Quinta medieval -O banquete

Thursdays child has far to go
Sing a song of sixpence a pocket full of rye,
Four and twenty blackbirds baked in a pie.
When the pie was opened the birds began to sing,
Oh wasn't that a dainty dish to set before the king?
The king was in his counting house counting out his money,
The queen was in the parlour eating bread and honey
The maid was in the garden hanging out the clothes,
When down came a blackbird and pecked off her nose!

This evening is the opening of Dias Medievais in Castro Marim.The gates of the castle will be thrown open to crowds of medieval festival goers.One of the events on offer is a nightly medieval banquet in the castle.For most of us the word ‘banquet’ conjures up vivid and colourful imagery - plentiful food and wine, exotic recipes, lavish presentations, grand table layouts, glorious surroundings and all in all a marvellous evenings entertainment.On the table we have cinnamon, juniper berries, and sugar in your beef, sandalwood in your bread, "sweet herbs and sundrie flowers" beneath your feet. The pheasant on your plate has been dead for some days, but whatever - it swims in a sauce of seventeen spices. You've brought your own knife and spoon, or you eat with your fingers. You drink spiced wine and mulled ale by the quart, sharing the goblet with your neighbour. You're at a medieval banquet--welcome to the Middle Ages!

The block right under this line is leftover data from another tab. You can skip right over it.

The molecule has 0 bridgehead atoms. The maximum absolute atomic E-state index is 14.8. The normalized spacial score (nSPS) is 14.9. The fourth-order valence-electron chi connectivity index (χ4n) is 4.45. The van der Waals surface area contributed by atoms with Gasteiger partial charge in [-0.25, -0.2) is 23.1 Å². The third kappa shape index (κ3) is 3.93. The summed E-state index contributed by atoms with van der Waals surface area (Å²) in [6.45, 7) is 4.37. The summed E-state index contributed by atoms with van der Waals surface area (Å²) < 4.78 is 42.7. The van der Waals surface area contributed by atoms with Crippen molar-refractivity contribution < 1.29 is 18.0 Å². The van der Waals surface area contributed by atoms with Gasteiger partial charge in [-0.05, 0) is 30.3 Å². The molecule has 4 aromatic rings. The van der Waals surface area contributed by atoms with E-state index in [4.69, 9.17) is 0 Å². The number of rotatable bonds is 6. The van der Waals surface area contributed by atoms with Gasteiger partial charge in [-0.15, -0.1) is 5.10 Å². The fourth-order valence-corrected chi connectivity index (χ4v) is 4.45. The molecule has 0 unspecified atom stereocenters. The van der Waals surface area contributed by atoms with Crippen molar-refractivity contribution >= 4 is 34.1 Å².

From swans to peacocks, venison to wild boar, salmon to pike .... medieval meat and fish dishes were usually served with a lavish presentation. Salmon and trout were amongst the most popular fish dishes served at banquets. Pike was another and usually served with a special medieval sauce  called Galentyne sauce which was quite strong (made from white wine, vinegar,  breadcrumbs and water and spiced with cinnamon, saffron, pepper, onion).
Another sauce served with fish (usually saltwater fish) – and as popular today as it ever was in medieval times – is parsley sauce.
Salsa Verde was a green sauce made from fresh herbs , vinegar and white breadcrumbs. It was popular because it worked well with many types of fish.
Seared tuna with salsa verde
(adapted from an original recipe by José Pizarro)
serves 4
4 tuna steaks
olive oil
                                                 Flor de sal salmarim


  • 10g each of flat-leaf parsley leaves, mint leaves and basil leaves
  • 1 clove garlic, thinly sliced
  • 2 tbsp capers, drained and dried
  • 50g good-quality pitted green olives
  • 4 anchovy fillets in oil
  • finely grated zest of 1/4 small lemon
  • 1 tsp Dijon mustard
  • 1 1/2 tbsp lemon juice
  • 8 tbsp extra virgin olive oil
To make the salsa verde, drop the herbs into boiling water for a few seconds, then drain and refresh under cold water. Squeeze out the water, then put on a chopping board with the garlic, capers, olives and anchovies and finely chop everything together. Scrape into a bowl and add the lemon zest, mustard, lemon juice, olive oil and some black pepper.
Heat a cast-iron griddle pan over a high heat. Brush the tuna with olive oil and season with sea salt. Put them on the griddle, turn the heat down to medium high and cook for 30 seconds to 1 minute on each side so you get nice char marks but the fish is rare on the inside.
Serve the tuna steaks with the salsa verde spooned over the top.


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